In her book “The Female Brain”, Lou Ann Brizendine recalls a time at Yale medical school where she curiously probed her Professor as to why certain clinical research tests were only performed on male dogs. Swiftly, her professor dismissed the question stating: “We never use females in these studies, their menstrual cycles would just mess up the data.”
There is no shortage of business examples where women have historically been seen as an afterthought, undervalued or worse still, not considered at all.
Clinical trials were often only performed on males. You would be surprised to know that the life-saving crash test dummies only applied gender differences to their product design in the last few years. After 30 years of making shoes, only then did Nike take a mould of a real woman’s foot. They quickly realised women’s feet were not only shaped differently, they were even bigger in some parts than men’s feet.
As a woman, you’ve most likely found yourself feeling under-served or invisible by a brand or business.
Trust me, it wasn’t your high-standards, degree of empathy or paranoia reaching new heights of crazy.
The chances are that you were actually hitting on an issue with a product or service that didn’t have you in mind, even when you were its intended audience. This was probably because your needs weren’t considered in a world that was largely calculated and conceived by men, for men, with no intention or process for looking further or doing better.
The stasis of the status quo
Take the pap smear examination process, for example. The instrument for examination – the speculum – was originally designed in the 1840s. There were several redesign attempts in the modern era, but the instrument largely struggled to have its features upgraded and overhauled. The reason? Most obstetricians and gynecologists are shackled to a world where the traditional lens of medicine, as well as their time and habits were more pressing than improving upon the comfort, servicing and emotional needs of their female clientele. Research has shown women are more comfortable getting a bikini wax than a pap smear, largely due to other environmental cues, levels of comfort, warmth, atmosphere and customer servicing models. As far as the medical fraternity is concerned, if using the old speculum ain’t broke – why fix it?
And therein lies the business rub. While gender diversity has proven to drive business results, 94% CEOs are men and the male lens stays prevalent because who would want to commit to breaking a configuration that kinda-already-somewhat works?
In the beginning, the old-world, traditional lens approach always worked because men were the only business players. As women have continually contributed, entered and excelled outside of the domestic space, once-old cracks widened and we are now grappling with gaping holes waiting to be filled.
Women see the world quite differently to men and their prescription can be quite innovative when businesses add the perspective of the XX chromosome.
The place we’ve come from in history is a place where the cities we live in and the ecosystems (political, social, economic) we function within were largely conceived and derived to meet the needs of men and filtered through a male perspective. This has meant a narrowness of understanding and stern adherence to a mono-culture not built for all.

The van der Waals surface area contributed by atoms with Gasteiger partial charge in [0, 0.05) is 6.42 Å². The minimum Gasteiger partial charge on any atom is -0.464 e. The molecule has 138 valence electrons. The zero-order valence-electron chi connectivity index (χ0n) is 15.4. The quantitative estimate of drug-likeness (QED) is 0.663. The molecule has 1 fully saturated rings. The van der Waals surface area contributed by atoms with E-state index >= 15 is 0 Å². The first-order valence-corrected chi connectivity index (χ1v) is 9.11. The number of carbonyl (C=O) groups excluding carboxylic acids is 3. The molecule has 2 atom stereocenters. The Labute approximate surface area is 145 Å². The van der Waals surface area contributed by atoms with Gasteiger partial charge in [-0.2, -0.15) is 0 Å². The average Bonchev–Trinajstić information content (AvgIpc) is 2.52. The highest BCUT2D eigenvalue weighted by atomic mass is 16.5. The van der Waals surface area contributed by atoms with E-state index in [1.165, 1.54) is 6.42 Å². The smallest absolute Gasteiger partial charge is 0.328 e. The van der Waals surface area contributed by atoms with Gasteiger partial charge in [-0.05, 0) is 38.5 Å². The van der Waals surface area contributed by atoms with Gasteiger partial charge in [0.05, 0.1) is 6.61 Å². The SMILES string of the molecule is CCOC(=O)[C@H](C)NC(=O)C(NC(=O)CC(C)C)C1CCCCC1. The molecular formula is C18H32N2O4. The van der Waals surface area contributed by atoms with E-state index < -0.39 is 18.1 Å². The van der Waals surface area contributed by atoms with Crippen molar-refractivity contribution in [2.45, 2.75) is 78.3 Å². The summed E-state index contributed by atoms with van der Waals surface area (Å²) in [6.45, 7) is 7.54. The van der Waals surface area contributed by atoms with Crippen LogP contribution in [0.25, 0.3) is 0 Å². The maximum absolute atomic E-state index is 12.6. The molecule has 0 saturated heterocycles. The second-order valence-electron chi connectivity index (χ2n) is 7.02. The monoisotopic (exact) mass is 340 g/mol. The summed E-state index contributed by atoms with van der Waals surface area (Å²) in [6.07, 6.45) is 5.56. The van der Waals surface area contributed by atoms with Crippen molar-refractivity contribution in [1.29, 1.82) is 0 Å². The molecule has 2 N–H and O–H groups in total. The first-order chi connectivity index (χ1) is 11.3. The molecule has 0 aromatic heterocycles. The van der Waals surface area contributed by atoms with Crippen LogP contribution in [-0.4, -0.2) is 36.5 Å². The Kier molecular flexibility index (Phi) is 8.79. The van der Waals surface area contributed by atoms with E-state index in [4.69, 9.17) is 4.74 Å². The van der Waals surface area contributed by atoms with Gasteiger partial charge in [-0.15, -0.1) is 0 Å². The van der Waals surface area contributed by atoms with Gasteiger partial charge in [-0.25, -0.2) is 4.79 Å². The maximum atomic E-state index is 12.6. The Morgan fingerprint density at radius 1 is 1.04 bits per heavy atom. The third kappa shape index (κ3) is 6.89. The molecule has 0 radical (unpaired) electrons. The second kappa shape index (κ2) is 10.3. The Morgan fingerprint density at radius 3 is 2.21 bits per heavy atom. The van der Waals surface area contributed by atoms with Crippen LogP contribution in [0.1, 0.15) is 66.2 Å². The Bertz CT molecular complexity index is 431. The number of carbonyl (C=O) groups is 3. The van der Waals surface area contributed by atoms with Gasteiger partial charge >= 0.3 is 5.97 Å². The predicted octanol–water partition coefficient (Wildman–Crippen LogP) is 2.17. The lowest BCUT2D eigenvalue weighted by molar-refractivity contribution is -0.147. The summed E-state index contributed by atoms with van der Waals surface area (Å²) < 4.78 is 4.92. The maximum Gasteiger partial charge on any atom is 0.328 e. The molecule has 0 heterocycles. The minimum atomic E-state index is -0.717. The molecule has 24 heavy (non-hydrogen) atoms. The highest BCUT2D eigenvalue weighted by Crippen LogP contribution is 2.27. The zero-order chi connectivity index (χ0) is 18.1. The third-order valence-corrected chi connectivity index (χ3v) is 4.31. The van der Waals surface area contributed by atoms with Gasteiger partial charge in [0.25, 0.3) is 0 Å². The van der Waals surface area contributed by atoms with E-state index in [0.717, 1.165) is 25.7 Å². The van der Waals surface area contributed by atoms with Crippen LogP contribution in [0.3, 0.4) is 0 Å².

We see this most commonly in the filmmaking phenomenon called the “male gaze”. Laura Mulvey contends that women are often and regularly sexualized through a male perspective where the woman is objectified and made part of the “spectacle” whereas men are the bearers and owners of the narrative. Consider the majority of blockbuster films today where women are usually only side-kicks or romantic interests, and rarely headline their own tales. Yet when we do see a female-driven story or ones that play with a female-lensed narrative; critical acclaim and an enormous run of profit ensues: just think Wonderwoman, Gone Girl, Lucy, Maleficent, Frozen. In fact, the only US comedy film to pass $100m domestic in 2017 was Girls Trip – a film starring four black women and written by two black women.
All the singled-out ladies
It would seem that at this post-Weinstein point of history, there will be no sweeping of lewd behaviour and sexist practices under the rug.
As more women come forward and speak up, every industry will be forced into a spring clean. From cat calling on the street, to workplace harassment to outdated standards hindering female sovereignty, autonomy and capability – women must be heard and will no longer be tolerant. We want the playing field leveled for her, you and #metoo.
The World Economic Forum now says it’ll be 217 years before we reach global equality on pay and employment – adding an extra 47 years to the figure it gave this time in 2016. Some have appropriated this to the legitimisation of Trump, and the fact that workplace economics do not accurately reflect the unpaid domestic labor markets and women’s mental load.
Once you allow the female-lens into your life, your family and your business alongside our historical male-default; we will think it impossible that we ever saw life without that wide field of vision.
Is it your time to get a whole new prescription for females, and see life through a fresh set of lenses?
Bec Brideson is helping businesses and brands drive exponential growth with a market opportunity estimated to be worth $28T. Through her work in gender-intelligence and innovation in ‘womenomics’ her first book BLIND SPOTS: How to uncover and attract the fastest emerging economy has just been published through Wiley. Her new lens on business has seen her speak both locally and globally on the subject. To find out more about Bec and how she can help you turn a pressing issue into a profitable outcome, visit her at becbrideson.com